Observation Deck

Still Elegant After All These Years


Commentary about the recent retirement from service (military; earlier from civil service) of the Vickers VC-10, a beautiful airliner.

An airliner type’s 49-year career ended on September 24, 2013, when RAF serial number ZA150 landed at Dunsfold Park in the U.K. Some readers might be wondering why ATW is commemorating a military aircraft, but the type, the Vickers VC-10, had a significant career in airline service, as well. And the specific aircraft, in a reversal of the typical human pattern, had entered military service at mid-life, after having flown previously as a civilian airliner.

The VC-10 was developed out of a long-range requirement for British Overseas Airline Corporation (BOAC) and the Royal Air Force (RAF). Of particular concern were the so-called “Empire” routes from the U.K., many of which required ‘hot and high’ performance characteristics. This would come back to haunt the type in commercial use, since it was unable to match the operating economics of the Boeing 707 and Douglas DC-8, which were designed to less-stringent takeoff performance characteristics. What resulted was an aircraft with a (then) unique planform: a clean wing, a T-tail, and four engines (two on each side) mounted on the rear.

The engine placement led to a relatively quiet cabin, which led BOAC to promote the aircraft as “Swift, Silent and Serene”, although airport neighbors had cause to doubt the veracity of the middle term from an external standpoint. Entering service in 1964, 17 “Standard” VC-10s were delivered to three airlines (British United and Ghana Airways, in addition to BOAC), plus 14 more that went to the RAF. Beginning in 1965, 17 “Super” VC-10s went to BOAC; the only other deliveries of this variant went to East African Airways, a consortium airline formed by Kenya, Tanzania and Uganda. These were the only as-delivered airline VC-10s to incorporate a forward main-deck cargo door.

Passenger acceptance, especially in the highly-competitive North Atlantic market, was excellent. Transportation writer David P. Morgan stated “Beautiful from any viewpoint is BOAC’s VC-10…and a fine passenger’s plane on the recommendation of everyone from {U.S. magazine] Esquire’s Richard Joseph to me.” Morgan continued, presciently, that it was “Also apparently Britain’s last big-time subsonic jet venture. More’s the pity, too.”

For a relatively small group of aircraft, the 17 BOAC Supers cast a large shadow in the airline world during their service with the British flag carrier. They regularly visited all six historically-inhabited continents, and were particularly prominent in Africa and the Middle East.

The VC-10 is member of the select group of aircraft on which continuous round-the-world journeys could be made on a single airline. During its BOAC (and early British Airways) days, it was possible to cross both the Atlantic and Pacific on flights with ‘BA’ in the ticketing code box. Indeed, since Australia was served from the U.K. in both directions, the Southern Hemisphere could be included, as well. In 1973, for example, it was possible to set out from London Heathrow Airport for Sydney and Melbourne via New York (JFK); Los Angeles; Honolulu; and Fiji. Return to the “mother country” could be accomplished via the “Kangaroo Route” (since many hops were included) via various points in Asia and the Middle East back to LHR, all aboard Super VC-10s.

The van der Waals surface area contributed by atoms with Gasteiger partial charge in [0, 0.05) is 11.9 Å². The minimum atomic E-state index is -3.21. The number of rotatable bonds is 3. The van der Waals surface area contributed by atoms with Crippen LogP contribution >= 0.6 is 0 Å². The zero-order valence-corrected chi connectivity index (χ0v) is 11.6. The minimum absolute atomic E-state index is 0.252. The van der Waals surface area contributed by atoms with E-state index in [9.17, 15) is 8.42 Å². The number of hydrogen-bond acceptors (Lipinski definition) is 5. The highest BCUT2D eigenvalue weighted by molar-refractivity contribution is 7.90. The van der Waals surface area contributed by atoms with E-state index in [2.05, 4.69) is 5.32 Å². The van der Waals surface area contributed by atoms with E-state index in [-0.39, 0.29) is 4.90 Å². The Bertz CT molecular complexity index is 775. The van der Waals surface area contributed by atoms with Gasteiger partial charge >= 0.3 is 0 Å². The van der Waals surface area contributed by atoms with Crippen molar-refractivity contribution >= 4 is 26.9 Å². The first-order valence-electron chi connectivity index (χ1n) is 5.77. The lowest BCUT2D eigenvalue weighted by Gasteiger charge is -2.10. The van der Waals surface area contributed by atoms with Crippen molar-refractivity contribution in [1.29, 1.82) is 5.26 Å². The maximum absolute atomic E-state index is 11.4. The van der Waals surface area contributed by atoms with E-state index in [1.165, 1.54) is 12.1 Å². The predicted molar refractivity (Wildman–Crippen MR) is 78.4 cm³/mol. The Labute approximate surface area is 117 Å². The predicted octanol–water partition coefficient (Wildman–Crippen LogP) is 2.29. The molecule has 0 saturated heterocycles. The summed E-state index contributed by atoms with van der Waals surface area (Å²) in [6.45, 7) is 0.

My wife and I were lucky enough to complete a round trip to Sydney from New York in the spring of 1973, with stopovers in both directions at HNL. Local/cabotage traffic could not be carried between the U.S. points, including Hawaii, but stopovers were permitted on the through ticket to Australia. This gave us a chance to sample three of the fleet: G-ASGA, ASGD, and ASGG; “Golf Delta” appeared in the logbook for a second time on the final, HNL-LAX-JFK portion of the return trip. This departed Honolulu in the late morning, and arrived at Los Angeles by early evening. There, passengers were taken to a local hotel for dinner and a brief rest, prior to setting out for JFK at a more normal late evening “red-eye” departure time, which put the aircraft into New York at a more reasonable arrival time, with the aircraft continuing on to London as the daytime service.

By the 1980s, British Airways was retiring the type from its fleet; many were sold to the RAF for conversion to either military transport aircraft or tankers. Interestingly, scheduled service of a different sort, on the run between the U.K. and Dulles Airport, outside Washington, DC, continued until August 29, 1995. Fittingly, the last VC-10 landing, performed by ZA150, was made by the final production aircraft, which had entered life registered 5H-MOG, one of the five Super VC-10s ordered by East African Airways.

Discuss this Blog Entry 2

on Dec 21, 2013

George your perfectly correct in addition to being graceful & super to fly she was possibly the most beautiful commercial airliner aircraft to date .
Though you should know that BOAC stands for the British Overseas Airways Corporation.

on Dec 29, 2013

Thanks for the clarification!

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